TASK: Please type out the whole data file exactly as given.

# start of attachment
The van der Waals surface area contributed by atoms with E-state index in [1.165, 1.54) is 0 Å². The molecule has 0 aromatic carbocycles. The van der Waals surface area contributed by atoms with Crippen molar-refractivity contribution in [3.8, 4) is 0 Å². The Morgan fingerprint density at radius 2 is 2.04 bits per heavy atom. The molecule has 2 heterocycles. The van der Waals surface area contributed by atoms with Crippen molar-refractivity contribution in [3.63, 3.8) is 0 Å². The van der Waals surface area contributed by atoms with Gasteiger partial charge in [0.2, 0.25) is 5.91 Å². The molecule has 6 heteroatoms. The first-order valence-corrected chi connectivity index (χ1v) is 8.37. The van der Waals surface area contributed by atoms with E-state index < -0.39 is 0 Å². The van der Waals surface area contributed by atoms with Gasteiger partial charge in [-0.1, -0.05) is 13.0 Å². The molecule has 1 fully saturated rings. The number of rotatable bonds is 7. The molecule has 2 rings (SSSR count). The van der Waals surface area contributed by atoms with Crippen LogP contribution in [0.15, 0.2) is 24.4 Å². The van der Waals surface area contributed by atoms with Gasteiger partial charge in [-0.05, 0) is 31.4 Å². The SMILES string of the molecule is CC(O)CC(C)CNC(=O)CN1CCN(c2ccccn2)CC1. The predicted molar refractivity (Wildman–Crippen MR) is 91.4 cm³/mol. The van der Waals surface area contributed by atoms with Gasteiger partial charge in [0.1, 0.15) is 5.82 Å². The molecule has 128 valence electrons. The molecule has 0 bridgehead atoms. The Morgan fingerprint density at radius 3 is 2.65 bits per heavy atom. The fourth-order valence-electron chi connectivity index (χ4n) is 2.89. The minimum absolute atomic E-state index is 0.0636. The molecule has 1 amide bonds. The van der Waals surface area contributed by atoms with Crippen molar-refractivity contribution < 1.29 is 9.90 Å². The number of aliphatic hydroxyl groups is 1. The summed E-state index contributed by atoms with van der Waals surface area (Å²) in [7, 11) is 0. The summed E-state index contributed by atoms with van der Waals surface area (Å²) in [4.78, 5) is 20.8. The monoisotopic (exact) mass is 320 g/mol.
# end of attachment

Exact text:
The van der Waals surface area contributed by atoms with E-state index in [1.165, 1.54) is 0 Å². The molecule has 0 aromatic carbocycles. The van der Waals surface area contributed by atoms with Crippen molar-refractivity contribution in [3.8, 4) is 0 Å². The Morgan fingerprint density at radius 2 is 2.04 bits per heavy atom. The molecule has 2 heterocycles. The van der Waals surface area contributed by atoms with Crippen molar-refractivity contribution in [3.63, 3.8) is 0 Å². The van der Waals surface area contributed by atoms with Gasteiger partial charge in [0.2, 0.25) is 5.91 Å². The molecule has 6 heteroatoms. The first-order valence-corrected chi connectivity index (χ1v) is 8.37. The van der Waals surface area contributed by atoms with E-state index < -0.39 is 0 Å². The van der Waals surface area contributed by atoms with Gasteiger partial charge in [-0.1, -0.05) is 13.0 Å². The molecule has 1 fully saturated rings. The number of rotatable bonds is 7. The molecule has 2 rings (SSSR count). The van der Waals surface area contributed by atoms with Crippen LogP contribution in [0.15, 0.2) is 24.4 Å². The van der Waals surface area contributed by atoms with Gasteiger partial charge in [-0.05, 0) is 31.4 Å². The SMILES string of the molecule is CC(O)CC(C)CNC(=O)CN1CCN(c2ccccn2)CC1. The predicted molar refractivity (Wildman–Crippen MR) is 91.4 cm³/mol. The van der Waals surface area contributed by atoms with Gasteiger partial charge in [0.1, 0.15) is 5.82 Å². The molecule has 128 valence electrons. The molecule has 0 bridgehead atoms. The Morgan fingerprint density at radius 3 is 2.65 bits per heavy atom. The fourth-order valence-electron chi connectivity index (χ4n) is 2.89. The minimum absolute atomic E-state index is 0.0636. The molecule has 1 amide bonds. The van der Waals surface area contributed by atoms with Crippen molar-refractivity contribution < 1.29 is 9.90 Å². The number of aliphatic hydroxyl groups is 1. The summed E-state index contributed by atoms with van der Waals surface area (Å²) in [7, 11) is 0. The summed E-state index contributed by atoms with van der Waals surface area (Å²) in [4.78, 5) is 20.8. The monoisotopic (exact) mass is 320 g/mol.